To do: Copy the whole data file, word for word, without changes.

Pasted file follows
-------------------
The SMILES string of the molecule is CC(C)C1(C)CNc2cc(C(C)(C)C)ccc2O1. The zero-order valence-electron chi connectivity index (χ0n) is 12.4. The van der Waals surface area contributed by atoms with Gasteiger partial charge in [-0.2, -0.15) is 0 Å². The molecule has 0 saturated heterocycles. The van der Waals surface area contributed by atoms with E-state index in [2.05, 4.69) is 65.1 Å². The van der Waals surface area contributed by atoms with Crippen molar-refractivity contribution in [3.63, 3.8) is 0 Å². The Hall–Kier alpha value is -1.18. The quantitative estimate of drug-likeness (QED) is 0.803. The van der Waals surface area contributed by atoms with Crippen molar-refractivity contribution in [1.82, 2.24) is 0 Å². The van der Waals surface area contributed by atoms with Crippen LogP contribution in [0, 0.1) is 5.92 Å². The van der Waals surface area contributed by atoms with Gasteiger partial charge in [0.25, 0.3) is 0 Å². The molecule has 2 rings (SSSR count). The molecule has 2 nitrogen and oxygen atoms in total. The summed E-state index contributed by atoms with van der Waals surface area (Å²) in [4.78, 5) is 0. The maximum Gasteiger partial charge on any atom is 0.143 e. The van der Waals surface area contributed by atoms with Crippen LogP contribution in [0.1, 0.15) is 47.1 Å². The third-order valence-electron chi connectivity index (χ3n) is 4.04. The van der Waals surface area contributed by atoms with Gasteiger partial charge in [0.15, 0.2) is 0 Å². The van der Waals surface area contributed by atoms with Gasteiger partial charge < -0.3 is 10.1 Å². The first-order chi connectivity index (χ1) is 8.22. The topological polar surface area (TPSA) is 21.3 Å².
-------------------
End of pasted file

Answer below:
The SMILES string of the molecule is CC(C)C1(C)CNc2cc(C(C)(C)C)ccc2O1. The zero-order valence-electron chi connectivity index (χ0n) is 12.4. The van der Waals surface area contributed by atoms with Gasteiger partial charge in [-0.2, -0.15) is 0 Å². The molecule has 0 saturated heterocycles. The van der Waals surface area contributed by atoms with E-state index in [2.05, 4.69) is 65.1 Å². The van der Waals surface area contributed by atoms with Crippen molar-refractivity contribution in [3.63, 3.8) is 0 Å². The Hall–Kier alpha value is -1.18. The quantitative estimate of drug-likeness (QED) is 0.803. The van der Waals surface area contributed by atoms with Crippen molar-refractivity contribution in [1.82, 2.24) is 0 Å². The van der Waals surface area contributed by atoms with Crippen LogP contribution in [0, 0.1) is 5.92 Å². The van der Waals surface area contributed by atoms with Gasteiger partial charge in [0.25, 0.3) is 0 Å². The molecule has 2 rings (SSSR count). The molecule has 2 nitrogen and oxygen atoms in total. The summed E-state index contributed by atoms with van der Waals surface area (Å²) in [4.78, 5) is 0. The maximum Gasteiger partial charge on any atom is 0.143 e. The van der Waals surface area contributed by atoms with Crippen LogP contribution in [0.1, 0.15) is 47.1 Å². The third-order valence-electron chi connectivity index (χ3n) is 4.04. The van der Waals surface area contributed by atoms with Gasteiger partial charge in [0.15, 0.2) is 0 Å². The van der Waals surface area contributed by atoms with Gasteiger partial charge < -0.3 is 10.1 Å². The first-order chi connectivity index (χ1) is 8.22. The topological polar surface area (TPSA) is 21.3 Å².